Friday, June 21, 2013

Trouble in Nirvana - New Contemporary Romance

Betrayed by her fiance, freelance musician Primrose Pretty escapes to Nirvana, her brother Danny's rural Australian commune. Although determined to live the simple life, Primrose finds the primitive conditions and slack attitude of the "residents" stressful. Her awkward relationship with her brother creates even more problems and reopens family wounds she'd sought to heal. Danny, with secrets of his own, wishes interfering Primrose would leave.

Tom Fairbrother, owner of the flourishing property next door, offers an attractive alternative to the commune. After a passionate night with him, Primrose is confused. Is he merely a distraction, or is what she feels real and everlasting?

Primrose seems to reciprocate Tom's attraction but flirting is one thing and he knows a high maintenance, single minded, inflexible city woman is not a long term prospect as a hardworking farmer's wife.

With no future to offer her, how can he ask her to stay?

Rating: Spicy
Page Count: 284
Word Count: 71239
978-1-61217-774-8 Paperback
978-1-61217-775-5 Digital


“You from the city?” His eyes flashed over her bare shoulders and neck.

“Yes. Why?” Awkward under his scrutiny, Primrose slid in to the car and clicked her seatbelt. Sexy? Definitely. Friendly? No.

“What are you going there for?”

“Visiting my brother.” No response. He just stood there waiting, looking at her assets as though she were a piece of livestock until she felt compelled to add, “And I need a break from...things.”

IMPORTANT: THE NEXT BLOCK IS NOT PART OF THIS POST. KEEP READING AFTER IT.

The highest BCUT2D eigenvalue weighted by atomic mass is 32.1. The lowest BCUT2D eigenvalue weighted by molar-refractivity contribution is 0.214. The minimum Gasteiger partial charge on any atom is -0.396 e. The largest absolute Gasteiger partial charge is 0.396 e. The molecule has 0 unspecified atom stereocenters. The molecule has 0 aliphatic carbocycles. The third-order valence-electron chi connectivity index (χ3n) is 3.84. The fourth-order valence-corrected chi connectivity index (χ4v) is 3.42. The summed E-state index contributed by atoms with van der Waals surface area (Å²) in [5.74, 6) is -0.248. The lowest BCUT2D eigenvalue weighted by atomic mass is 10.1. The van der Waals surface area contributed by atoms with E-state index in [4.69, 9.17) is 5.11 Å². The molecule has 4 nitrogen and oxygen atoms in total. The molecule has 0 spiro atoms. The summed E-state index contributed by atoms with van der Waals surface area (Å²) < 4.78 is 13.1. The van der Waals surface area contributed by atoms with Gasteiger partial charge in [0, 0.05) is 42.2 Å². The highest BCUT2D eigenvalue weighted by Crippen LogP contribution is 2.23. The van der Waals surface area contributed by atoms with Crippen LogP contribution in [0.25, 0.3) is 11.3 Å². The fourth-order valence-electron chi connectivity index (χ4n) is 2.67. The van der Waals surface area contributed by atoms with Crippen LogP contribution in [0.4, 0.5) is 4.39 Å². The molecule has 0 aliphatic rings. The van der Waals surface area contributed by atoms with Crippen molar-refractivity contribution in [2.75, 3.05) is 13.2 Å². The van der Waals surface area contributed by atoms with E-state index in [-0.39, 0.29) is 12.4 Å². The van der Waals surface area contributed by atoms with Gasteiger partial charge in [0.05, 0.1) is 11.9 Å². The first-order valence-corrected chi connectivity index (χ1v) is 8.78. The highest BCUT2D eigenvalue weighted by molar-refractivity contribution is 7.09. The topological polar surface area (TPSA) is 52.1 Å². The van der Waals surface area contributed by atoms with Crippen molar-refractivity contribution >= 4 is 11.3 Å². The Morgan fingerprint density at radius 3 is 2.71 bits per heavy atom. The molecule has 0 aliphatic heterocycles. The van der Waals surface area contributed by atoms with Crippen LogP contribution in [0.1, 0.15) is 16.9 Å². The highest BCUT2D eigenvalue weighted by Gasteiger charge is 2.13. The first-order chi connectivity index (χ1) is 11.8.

For the first time he smiled but it was really more of a scoffing little snort. “Hope you’ve got other shoes.”

Her jaw clenched, relaxed. She licked her lips and took her sunglasses from the ledge in the dashboard. “Is it the next driveway on this side of the road?”

“Yes. About three k's. Called Nirvana.” This time his lips tightened as though trying to stifle a laugh. “There’s a peace sign on the gate post.” He made peace sign sound synonymous with swastika.

“Thank you. I’m sorry I bothered you. Goodbye.” She started the engine. He closed the door and stepped back as she swung the Golf in a circle. Her sweaty hands slid on the wheel so she nearly ran over the dog. It put on a little spurt of speed to get out of range.

When she looked in the rearview mirror he was staring after her, hands on hips, partially obscured by whirling white dust. No way would she show her face here again. He’d laugh that mocking, scornful laugh. Attractive he may be and if he smiled and wasn’t so patronising she might well melt at his feet. But! Didn’t think a city girl could manage on a farm? Dismissed her as useless based on her shoes? Country yokel!

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